Thanksgivings Past and Present

The Thanksgiving table was ready, each place at the polished oak table sparkling with new stemware and china. So what if the official holiday was five months away? Ann Thomas’* gratitude couldn’t wait.

On this hot June day of 2007, in her village of Phoenix, La., 30 miles south of New Orleans, Ann walked me through her newly built home, fresh with the smell of paint and new furniture. This home replaced the one swept away when Hurricane Katrina slammed the Gulf Coast in September 2005. After nearly two years of living with relatives and then in a FEMA trailer, Ann and her husband, Dymond, were finally home.

I was just one of the many volunteers from Covenant World Relief who had spent the past year helping the Thomases and other Phoenix residents rebuild. In the coming months, more houses were finished and more families left their cramped trailers to return home. By Thanksgiving, they were ready to serve up their gratitude and sweet potato pie to the volunteers fortunate to be there for the weekend. I was one of them.

The church-hopping that started the day – we worshipped at St. Joseph’s and then Zion Travelers – moved into table-hopping, a festive parade from house to house where each hostess served us a traditional Cajun feast. I vowed to approach this day as a progressive dinner – appetizers at the first house, salads at the second, entrees next, etc. – but my Midwest resolve disappeared when I walked into Ann’s kitchen and saw the counter laden with a Cajun-spiced turkey, dirty rice, gumbo, shrimp-stuffed peppers, and sweet potato pie. I tasted it all, and did the same at the next three houses. By 7:00, I reached my fifth house with a greatly diminished group and appetite. Two of us shared pie and stories with our 80-year-old friend Ellen.

At each stop throughout the day, the stories and laughter fed us as much as the oyster dressing and baked spaghetti. We learned how faith always trumped despair, how a devastated community remained hopeful and thankful.

It’s a lesson I’m carrying today as I head to the nursing home with Craig and my daughter Anna to pick up my dad and take him to my brother’s house, where 15 of us will be nourished by my sister-in-law’s turkey and stuffing as well as everyone’s stories and laughter. Our faith and gratitude this year are coupled with suffering and sadness. A year ago Dad was carving the turkey and telling the stories. He suffered two strokes this past year and is now weakened and unable to say what’s on his mind. Today he will listen and tire early. We’ll drive him home and laugh some more, letting him know how thankful we are for the rich way he continues to fill our lives.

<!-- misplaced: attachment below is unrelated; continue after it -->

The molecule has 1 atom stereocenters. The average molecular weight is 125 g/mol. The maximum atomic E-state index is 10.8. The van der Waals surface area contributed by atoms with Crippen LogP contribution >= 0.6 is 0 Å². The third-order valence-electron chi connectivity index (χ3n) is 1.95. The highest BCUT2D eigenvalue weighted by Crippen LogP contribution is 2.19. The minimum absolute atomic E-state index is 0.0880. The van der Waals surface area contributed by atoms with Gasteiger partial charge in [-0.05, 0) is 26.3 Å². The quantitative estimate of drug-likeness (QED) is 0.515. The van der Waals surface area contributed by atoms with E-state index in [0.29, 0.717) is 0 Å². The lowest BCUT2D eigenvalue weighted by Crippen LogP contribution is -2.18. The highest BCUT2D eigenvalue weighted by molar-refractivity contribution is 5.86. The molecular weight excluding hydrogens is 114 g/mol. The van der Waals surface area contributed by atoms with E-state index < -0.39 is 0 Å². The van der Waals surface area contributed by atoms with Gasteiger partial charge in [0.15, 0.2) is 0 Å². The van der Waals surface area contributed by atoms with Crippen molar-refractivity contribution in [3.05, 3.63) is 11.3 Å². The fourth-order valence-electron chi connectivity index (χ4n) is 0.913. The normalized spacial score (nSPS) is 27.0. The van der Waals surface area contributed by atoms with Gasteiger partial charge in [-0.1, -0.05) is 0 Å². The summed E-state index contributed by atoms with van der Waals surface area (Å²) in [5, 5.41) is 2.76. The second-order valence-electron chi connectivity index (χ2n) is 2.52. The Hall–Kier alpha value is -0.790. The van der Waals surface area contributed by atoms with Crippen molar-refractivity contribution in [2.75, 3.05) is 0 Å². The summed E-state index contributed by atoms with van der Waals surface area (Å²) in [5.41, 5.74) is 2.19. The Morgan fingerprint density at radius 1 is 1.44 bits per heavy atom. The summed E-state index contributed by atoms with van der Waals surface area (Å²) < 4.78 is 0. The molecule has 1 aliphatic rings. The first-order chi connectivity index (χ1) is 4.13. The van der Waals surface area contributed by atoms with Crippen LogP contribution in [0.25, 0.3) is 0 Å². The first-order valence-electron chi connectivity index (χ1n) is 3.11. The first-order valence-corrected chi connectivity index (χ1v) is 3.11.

* Thanks to Marianne, my traveling and feasting partner that Thanksgiving Day, for correcting my spelling of Ann’s last name. I’ve updated it from the first version.

Comments

  1. Well, I guess I’ll “speak my mind”– you’re gaining an audience. Wonderful.

  2. Really beautiful painting and a very thoughtful and insightful post.

  3. Julie Cook says:

    Community, whether formed from friends or family (or both!) is a beautiful thing.

  4. Kristen Brown says:

    This is so beautiful….I even teared up a bit. Thanks for sharing this story.

  5. Eric Disney says:

    I love reading this the day after–so beautifully stated, Lee, and beautifully painted, Craig–why am I not surprised by either??? My own Father passed away on this day, the day after Thanksgiving, in 1989–23 years ago. It hardly seems possible that it has been that long. When I hear people use the phrase “Black Friday”, it has a whole other connotation for me. My Father and I were not friends–but we did love each other–we just didn’t know how to convey that, one to the other. I know that you will cherish yesterday with your Dad as you have every other Thanksgiving spent with him, whether he was carving or just being present–consider it a blessing.

    • Eric, Thanks for your wise, caring words. I need to be reminded to cherish every opportunity I have with those I love and those who love me. It’s often easier to focus on the irritations when we’re with family rather than the rich history and underlying love that binds us together.